41 W. 25th Street
New York, NY 10010
Interview with Peter Eisenman
October 2003, New York
Vladimir Belogolovsky: How did you become interested in architecture?
Peter Eisenman: Growing up, I knew nothing about architecture. I never knew there was such a person as an architect. I was always interested in art and drawing, but in the 1940’s and 1950’s, in the United States boys did not take art. They were much more interested in woodshop and auto mechanics. Girls took art. So I never took art. When I went to Cornell, my senior adviser was an architecture student. He was building models and drawing and I would help him because I used to build model airplanes when I was a boy. That was very popular during the war. And I thought to myself, you could go to college and do this? This is great! Because of my accidental contact with this person I decided I wanted to be an architect. It was the only thing I ever wanted to be. So that is how it began.
VB: So there were no architects in your family?
PE: No, my father was a chemist and my mother was a housewife.
VB: Why do you think architecture should engage in a theoretical discourse and why should it be critical?
PE: All architecture that we know throughout history has always been a critical discourse. Architecture requires the displacement of conventions; therefore it is critical. The history of any discipline is about displacing conventions. Architecture’s uniqueness is that its autonomy comes from the fact that it displaces what it must place. In other words, architecture must make places and at the same time it displaces places. It must make functions and yet it displaces functions. It is the only discipline that does this. Any great work, whether it is film, music, or art is of its own nature critical. That is, in responding to what exists, it displaces in order to create what will be. Creation does not repeat what is.
VB: What is architecture?
PE: That question is almost like, what is life? I think it is quite obvious what architecture is. It is a critical cultural activity. It manifests how the society at any one time feels about itself, the same with music, literature, or poetry. It is a very broad view of the built environment. It is not just a shelter, nor function. It does not solve functions; it problematizes and thus creates functions. It does not answer questions; it asks questions. It does not solve problems; it creates problems.
VB: The client hopes it would solve problems.
PE: But it does not. That’s where people have a wrong idea about architecture.
VB: What words would you chose to describe your architecture?
PE: Critical, weak form, blurred, non-dialectic, anti-metaphysical, concerned with the interior of the discipline, implosive, concerned with the figuring of the ground.
VB: Piranesi, Chomsky, and Derrida are the names that are frequently mentioned when one reads about your work. How is your work related to each of the three?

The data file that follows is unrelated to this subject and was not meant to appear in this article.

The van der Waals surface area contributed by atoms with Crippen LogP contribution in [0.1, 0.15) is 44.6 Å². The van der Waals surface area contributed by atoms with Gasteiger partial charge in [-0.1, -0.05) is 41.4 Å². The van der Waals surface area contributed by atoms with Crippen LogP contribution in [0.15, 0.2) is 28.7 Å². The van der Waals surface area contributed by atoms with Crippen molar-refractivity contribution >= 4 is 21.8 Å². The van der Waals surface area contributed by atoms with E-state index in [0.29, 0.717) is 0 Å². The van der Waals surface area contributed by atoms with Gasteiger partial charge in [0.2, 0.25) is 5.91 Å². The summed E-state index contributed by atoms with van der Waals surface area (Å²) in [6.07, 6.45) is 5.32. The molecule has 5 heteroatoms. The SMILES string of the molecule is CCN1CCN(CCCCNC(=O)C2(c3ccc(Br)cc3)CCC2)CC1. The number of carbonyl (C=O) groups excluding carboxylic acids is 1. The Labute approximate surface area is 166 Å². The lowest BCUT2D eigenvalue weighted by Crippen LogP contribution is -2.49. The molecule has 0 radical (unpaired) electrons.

PE: First, Piranesi was a critical architect. He made projects which combined real buildings with invented buildings. He invented landscapes and different ideas of space and time. I would say my work relates to Piranesi in the idea of interstitial space. What Piranesi created in his Campo Marzio was an interstitial space that is a space between. It was not left over space, but articulated space, a positive articulation of space that was residual.
Chomsky, I discovered very early on, when I was working with the idea of linguistics. There is an organizing idea in languages, called deep structure. Any language is based on an intuitive mechanism of what you and I understand. All languages have deep structure and that is where I relate to Chomsky. Linguistics was an attempt to move architecture from its formal conventions.
Derrida says there is no one metaphysical signified. There is no one thing before anything else. There is no one truth. There is no beginning of value. Everything is open to a texture of traces. Before there was something there was a trace of something. Before there was something there was not something. Derrida would argue that an absence always came before a presence. Those are the issues that relate me to Derrida, the tissue of traces or what I would call – intertexuality.
VB: You have designed and built very provocative houses. How come an abstract idea generating space is often more important than the necessities of the daily rituals of a specific client?
PE: Well, because the daily rituals of a client are not interesting. They do not produce architecture. Let’s take Borromini’s and Palladio’s churches. You don’t ask, what was the function of the church? Why is Borromini’s church San Carlo alle Quatro Fontane different from Palladio’s San Giorgio Maggiore? It is not because the function of the church changed, but because the idea of architecture as a vehicle changed. So living changes, the requirements change, but architecture has its own requirements. You do not need an architect to put a bathroom next to a bedroom, right? You need an architect to do more. So it has nothing to do with functions or client’s requirements.